by Zoe Williams
Oscar Williams, a longtime FlynnArts student and member of the Flynn’s Junior Show Choir, was recently cast in the Broadway production of Fun Home, based on Alison Bechdel’s graphic novel. His mother shares his journey from theater-loving kid to Broadway actor.
I’m writing this from New York City, where my son Oscar is in rehearsals for Fun Home on Broadway. Looking back on how we got here, I feel so thankful for this wonderful community, full of people and organizations that nurtured Oscar and made this possible.
Oscar’s first theater experience, at age seven, was a Very Merry Theater summer camp. He loved it and wanted more. The Flynn was offering local kids a chance to audition to be Munchkins in the National Tour of The Wizard of Oz, so Oscar tried out. He wasn’t cast. It was his first experience dealing with the rejection that comes with this business, and he wanted to learn from it. Christina Weakland, the Flynn’s director of education, suggested that Oscar could use some dance training in order to pick up movement quickly in an audition setting. He had been singing in the Essex Children’s Choir but had little dance experience, so Oscar began studying dance, enrolling in Lois Trombley’s class and a FlynnArts acting class.
The Flynn’s classes and camps facilitated his growth as a young performer, with great advice, guidance, and even unexpected opportunities. For example, Christina recommended Oscar to a local production company looking for children for a TV commercial. Oscar booked the commercial and has been doing commercials ever since. He continued gaining stage experience with Very Merry, took private dance classes with Kate Whalen, and voice lessons with Bill Reed.
In January 2013, Oscar auditioned for Lyric’s Oliver. He was cast as an orphan, and while excited to do a Lyric show he was also deeply disappointed that he wasn’t called back for the role of Oliver. I was talking about this with the parent of another Oliver orphan, Rebecca Raskin, who empathized with Oscar’s disappointment and told me a story that became important to our lives.
Rebecca’s older daughter Amelia Mason, along with several Flynn Junior Show Choir students, had auditioned for the Broadway production of Matilda. Unexpectedly, Amelia had gotten very close to being cast, making it to final callbacks three different times
(which was a total of 13 callbacks) and was even considered for the title role! But in the end, she wasn’t cast. Rebecca talked me through the disappointment they felt and how they dealt with it. It seemed an uplifting story to share with Oscar to help him process his own sadness. His response was, “Wait . . . are you saying you can live in Vermont and audition for Broadway?” That wasn’t what I was saying, but Oscar now had a new goal: he was determined to audition for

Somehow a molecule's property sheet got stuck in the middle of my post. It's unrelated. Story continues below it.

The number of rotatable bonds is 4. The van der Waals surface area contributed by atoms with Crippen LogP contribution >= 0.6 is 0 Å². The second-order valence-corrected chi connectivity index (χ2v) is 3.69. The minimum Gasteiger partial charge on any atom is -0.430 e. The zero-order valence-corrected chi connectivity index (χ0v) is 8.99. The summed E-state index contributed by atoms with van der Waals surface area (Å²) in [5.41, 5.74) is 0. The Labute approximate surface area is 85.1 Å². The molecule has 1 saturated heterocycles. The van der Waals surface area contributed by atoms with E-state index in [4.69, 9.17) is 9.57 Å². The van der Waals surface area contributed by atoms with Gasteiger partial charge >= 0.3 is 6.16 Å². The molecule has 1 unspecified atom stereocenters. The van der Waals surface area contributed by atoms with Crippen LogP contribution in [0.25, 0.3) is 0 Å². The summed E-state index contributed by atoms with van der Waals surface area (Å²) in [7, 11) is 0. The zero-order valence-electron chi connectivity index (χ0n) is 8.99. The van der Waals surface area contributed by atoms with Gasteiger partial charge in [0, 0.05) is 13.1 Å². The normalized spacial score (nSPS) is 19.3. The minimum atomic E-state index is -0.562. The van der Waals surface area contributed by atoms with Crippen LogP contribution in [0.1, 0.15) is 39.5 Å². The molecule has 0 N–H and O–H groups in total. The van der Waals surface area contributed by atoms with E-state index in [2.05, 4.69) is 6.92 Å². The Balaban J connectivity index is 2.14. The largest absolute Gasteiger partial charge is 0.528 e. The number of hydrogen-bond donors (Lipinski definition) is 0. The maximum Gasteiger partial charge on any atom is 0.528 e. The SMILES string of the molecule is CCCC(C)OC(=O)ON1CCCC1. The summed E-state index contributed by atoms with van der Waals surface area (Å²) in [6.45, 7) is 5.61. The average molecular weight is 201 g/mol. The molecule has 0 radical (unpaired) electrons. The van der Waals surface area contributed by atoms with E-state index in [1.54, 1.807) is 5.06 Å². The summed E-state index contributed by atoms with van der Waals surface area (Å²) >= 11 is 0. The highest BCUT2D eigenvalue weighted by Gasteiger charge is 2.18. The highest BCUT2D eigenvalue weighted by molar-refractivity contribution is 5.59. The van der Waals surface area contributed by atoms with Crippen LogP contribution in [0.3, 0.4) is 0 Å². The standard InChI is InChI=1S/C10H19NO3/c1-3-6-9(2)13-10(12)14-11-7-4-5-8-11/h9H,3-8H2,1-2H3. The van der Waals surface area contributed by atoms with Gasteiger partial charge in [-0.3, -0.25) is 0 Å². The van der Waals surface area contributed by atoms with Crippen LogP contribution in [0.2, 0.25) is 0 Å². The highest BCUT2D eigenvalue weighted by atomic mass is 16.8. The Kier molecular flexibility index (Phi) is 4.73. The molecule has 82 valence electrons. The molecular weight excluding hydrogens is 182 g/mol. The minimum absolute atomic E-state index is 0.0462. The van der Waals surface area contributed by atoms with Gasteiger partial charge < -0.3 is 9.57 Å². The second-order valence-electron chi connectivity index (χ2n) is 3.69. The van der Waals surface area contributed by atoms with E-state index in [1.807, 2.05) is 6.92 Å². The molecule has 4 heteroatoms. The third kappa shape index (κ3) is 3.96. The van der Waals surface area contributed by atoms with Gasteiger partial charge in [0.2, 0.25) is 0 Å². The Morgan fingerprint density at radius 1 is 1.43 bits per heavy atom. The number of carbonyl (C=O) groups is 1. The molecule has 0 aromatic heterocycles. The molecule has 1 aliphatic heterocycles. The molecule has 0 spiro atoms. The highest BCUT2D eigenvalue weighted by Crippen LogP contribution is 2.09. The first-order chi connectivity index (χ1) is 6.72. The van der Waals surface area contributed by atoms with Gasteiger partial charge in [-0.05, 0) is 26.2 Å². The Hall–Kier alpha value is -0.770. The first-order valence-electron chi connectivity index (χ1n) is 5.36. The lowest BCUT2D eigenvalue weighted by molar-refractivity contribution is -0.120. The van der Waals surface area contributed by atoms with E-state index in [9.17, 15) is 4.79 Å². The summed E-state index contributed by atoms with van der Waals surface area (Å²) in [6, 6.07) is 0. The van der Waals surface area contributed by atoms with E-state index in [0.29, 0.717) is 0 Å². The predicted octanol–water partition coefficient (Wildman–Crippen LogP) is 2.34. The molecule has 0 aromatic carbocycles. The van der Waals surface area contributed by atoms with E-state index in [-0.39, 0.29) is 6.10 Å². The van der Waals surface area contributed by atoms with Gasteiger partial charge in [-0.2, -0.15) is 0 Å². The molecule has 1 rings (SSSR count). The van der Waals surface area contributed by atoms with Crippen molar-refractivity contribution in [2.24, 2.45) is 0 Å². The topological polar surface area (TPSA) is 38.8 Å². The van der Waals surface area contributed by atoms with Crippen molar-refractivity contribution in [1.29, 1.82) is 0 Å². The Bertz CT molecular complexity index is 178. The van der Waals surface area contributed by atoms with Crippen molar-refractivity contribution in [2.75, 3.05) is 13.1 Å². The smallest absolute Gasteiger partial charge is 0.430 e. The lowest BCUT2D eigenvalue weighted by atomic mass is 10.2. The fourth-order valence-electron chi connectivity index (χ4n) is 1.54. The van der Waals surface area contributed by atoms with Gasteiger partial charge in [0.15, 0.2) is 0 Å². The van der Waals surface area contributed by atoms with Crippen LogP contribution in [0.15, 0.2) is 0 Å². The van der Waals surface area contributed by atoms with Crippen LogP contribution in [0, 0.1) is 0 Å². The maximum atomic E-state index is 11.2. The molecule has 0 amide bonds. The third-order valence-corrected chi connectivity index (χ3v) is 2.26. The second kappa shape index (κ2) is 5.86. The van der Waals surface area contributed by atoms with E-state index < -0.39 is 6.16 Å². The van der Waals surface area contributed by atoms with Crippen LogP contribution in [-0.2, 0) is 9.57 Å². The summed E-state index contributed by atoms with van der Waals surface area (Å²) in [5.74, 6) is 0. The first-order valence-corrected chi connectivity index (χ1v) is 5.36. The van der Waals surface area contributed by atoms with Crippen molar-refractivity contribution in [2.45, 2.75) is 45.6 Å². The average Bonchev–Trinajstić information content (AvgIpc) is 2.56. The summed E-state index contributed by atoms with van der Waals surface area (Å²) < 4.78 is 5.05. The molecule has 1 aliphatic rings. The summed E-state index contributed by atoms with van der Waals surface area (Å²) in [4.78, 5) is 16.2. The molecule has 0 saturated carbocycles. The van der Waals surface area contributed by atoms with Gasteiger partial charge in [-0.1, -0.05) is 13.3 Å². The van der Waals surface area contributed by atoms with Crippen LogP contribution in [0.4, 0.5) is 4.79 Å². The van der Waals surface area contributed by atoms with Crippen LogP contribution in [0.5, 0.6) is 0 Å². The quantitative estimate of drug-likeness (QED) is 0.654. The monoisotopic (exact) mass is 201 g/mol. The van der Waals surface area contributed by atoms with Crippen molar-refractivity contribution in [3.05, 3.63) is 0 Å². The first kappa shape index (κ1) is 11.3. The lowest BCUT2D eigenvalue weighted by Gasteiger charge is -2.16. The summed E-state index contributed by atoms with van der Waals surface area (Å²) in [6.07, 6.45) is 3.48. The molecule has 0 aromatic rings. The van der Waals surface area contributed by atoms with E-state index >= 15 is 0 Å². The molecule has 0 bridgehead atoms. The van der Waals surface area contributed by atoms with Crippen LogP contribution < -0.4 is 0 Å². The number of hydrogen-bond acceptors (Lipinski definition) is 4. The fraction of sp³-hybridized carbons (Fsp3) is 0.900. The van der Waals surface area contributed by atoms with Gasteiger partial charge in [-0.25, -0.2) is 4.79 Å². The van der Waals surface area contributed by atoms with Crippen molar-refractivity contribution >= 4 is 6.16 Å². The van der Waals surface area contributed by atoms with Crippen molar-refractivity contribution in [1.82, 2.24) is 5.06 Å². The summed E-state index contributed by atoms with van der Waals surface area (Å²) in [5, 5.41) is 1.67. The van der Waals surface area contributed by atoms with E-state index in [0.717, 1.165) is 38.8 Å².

a Broadway show!
We wanted to support our son but knew nothing, so I looked for Broadway open auditions and found one for The Lion King. Hundreds of kids shuttled through, and nothing came of that. He auditioned for two more shows, but still, nothing. Soon Matilda was re-casting, a show we knew would involve strenuous dance, and we weren’t sure Oscar was prepared. We spoke with Christina, who knew a New York City dance coach that could help with the specific style used in the Matilda audition. He was hooked! We got him a manager and an agent, and auditioning for Broadway shows became a regular part of our schedule. Constant rejection is part of the process. Keeping up with positive performance opportunities and training at home was very important. In addition to all his lessons, he joined the Flynn’s Junior Show Choir and flourished in that environment.
The summer of 2013, Saint Michael’s Playhouse put on a production of Fiddler on the Roof, and Oscar was cast. He loved the experience of his first professional show, and it probably helped him get cast in a New York gala benefit concert for Fiddler’s 50th anniversary with the original Broadway and film cast, and creative teams—his first time singing on an NYC stage.
With lots of auditions now under his belt, Oscar won a few roles in local productions, including Stowe Theatre Guild’s Secret Garden, and the title role in Middlebury Community Players’ Oliver. At the same time, things in New York were starting to click:
he was consistently making it to final callbacks for Broadway shows.
Then in November, at age 11, Oscar was offered the role of Christian in the exciting new Broadway musical Fun Home. He was overjoyed!
Through all of this we found the classes and opportunities offered through the Flynn to be a strong foundation for Oscar. We are so lucky to live in a community that cares about fostering the arts so much. It takes a village and without all of the caring and nurturing educators, Oscar would not be where he is today.
When he is done with his time on stage on Broadway he will eagerly return to the Flynn community that he calls home!
Registration for Summer FlynnArts classes and camps is open now.